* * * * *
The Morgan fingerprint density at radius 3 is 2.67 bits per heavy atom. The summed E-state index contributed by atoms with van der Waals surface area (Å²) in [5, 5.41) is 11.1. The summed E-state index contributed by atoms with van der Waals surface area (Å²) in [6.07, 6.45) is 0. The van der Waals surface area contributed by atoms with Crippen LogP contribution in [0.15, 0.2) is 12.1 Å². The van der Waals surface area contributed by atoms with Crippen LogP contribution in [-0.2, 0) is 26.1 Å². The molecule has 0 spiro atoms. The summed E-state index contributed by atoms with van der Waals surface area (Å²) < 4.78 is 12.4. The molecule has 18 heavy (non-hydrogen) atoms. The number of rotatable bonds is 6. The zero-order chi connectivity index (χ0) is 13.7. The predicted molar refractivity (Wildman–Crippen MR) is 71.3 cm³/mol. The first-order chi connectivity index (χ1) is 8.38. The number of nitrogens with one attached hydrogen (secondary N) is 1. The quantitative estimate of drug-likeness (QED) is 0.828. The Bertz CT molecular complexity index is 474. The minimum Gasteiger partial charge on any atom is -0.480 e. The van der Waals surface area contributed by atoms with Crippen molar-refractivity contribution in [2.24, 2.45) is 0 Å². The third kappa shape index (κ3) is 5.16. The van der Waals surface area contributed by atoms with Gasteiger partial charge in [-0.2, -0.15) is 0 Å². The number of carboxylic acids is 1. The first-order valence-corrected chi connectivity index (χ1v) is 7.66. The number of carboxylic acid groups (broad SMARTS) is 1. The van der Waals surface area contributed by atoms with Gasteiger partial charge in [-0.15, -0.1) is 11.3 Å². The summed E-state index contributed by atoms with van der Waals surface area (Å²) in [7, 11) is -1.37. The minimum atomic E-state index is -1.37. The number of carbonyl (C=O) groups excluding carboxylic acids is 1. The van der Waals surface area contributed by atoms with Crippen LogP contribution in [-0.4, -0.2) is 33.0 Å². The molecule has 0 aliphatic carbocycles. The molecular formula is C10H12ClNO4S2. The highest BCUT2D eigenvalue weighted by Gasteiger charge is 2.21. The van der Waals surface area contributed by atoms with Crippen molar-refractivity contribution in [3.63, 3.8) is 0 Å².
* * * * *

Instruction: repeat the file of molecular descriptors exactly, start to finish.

The Morgan fingerprint density at radius 3 is 2.67 bits per heavy atom. The summed E-state index contributed by atoms with van der Waals surface area (Å²) in [5, 5.41) is 11.1. The summed E-state index contributed by atoms with van der Waals surface area (Å²) in [6.07, 6.45) is 0. The van der Waals surface area contributed by atoms with Crippen LogP contribution in [0.15, 0.2) is 12.1 Å². The van der Waals surface area contributed by atoms with Crippen LogP contribution in [-0.2, 0) is 26.1 Å². The molecule has 0 spiro atoms. The summed E-state index contributed by atoms with van der Waals surface area (Å²) < 4.78 is 12.4. The molecule has 18 heavy (non-hydrogen) atoms. The number of rotatable bonds is 6. The zero-order chi connectivity index (χ0) is 13.7. The predicted molar refractivity (Wildman–Crippen MR) is 71.3 cm³/mol. The first-order chi connectivity index (χ1) is 8.38. The number of nitrogens with one attached hydrogen (secondary N) is 1. The quantitative estimate of drug-likeness (QED) is 0.828. The Bertz CT molecular complexity index is 474. The minimum Gasteiger partial charge on any atom is -0.480 e. The van der Waals surface area contributed by atoms with Crippen molar-refractivity contribution in [2.24, 2.45) is 0 Å². The third kappa shape index (κ3) is 5.16. The van der Waals surface area contributed by atoms with Gasteiger partial charge in [-0.2, -0.15) is 0 Å². The number of carboxylic acids is 1. The first-order valence-corrected chi connectivity index (χ1v) is 7.66. The number of carboxylic acid groups (broad SMARTS) is 1. The van der Waals surface area contributed by atoms with Gasteiger partial charge in [-0.15, -0.1) is 11.3 Å². The summed E-state index contributed by atoms with van der Waals surface area (Å²) in [7, 11) is -1.37. The minimum atomic E-state index is -1.37. The number of carbonyl (C=O) groups excluding carboxylic acids is 1. The van der Waals surface area contributed by atoms with Crippen LogP contribution in [-0.4, -0.2) is 33.0 Å². The molecule has 0 aliphatic carbocycles. The molecular formula is C10H12ClNO4S2. The highest BCUT2D eigenvalue weighted by Gasteiger charge is 2.21. The van der Waals surface area contributed by atoms with Crippen molar-refractivity contribution in [3.63, 3.8) is 0 Å².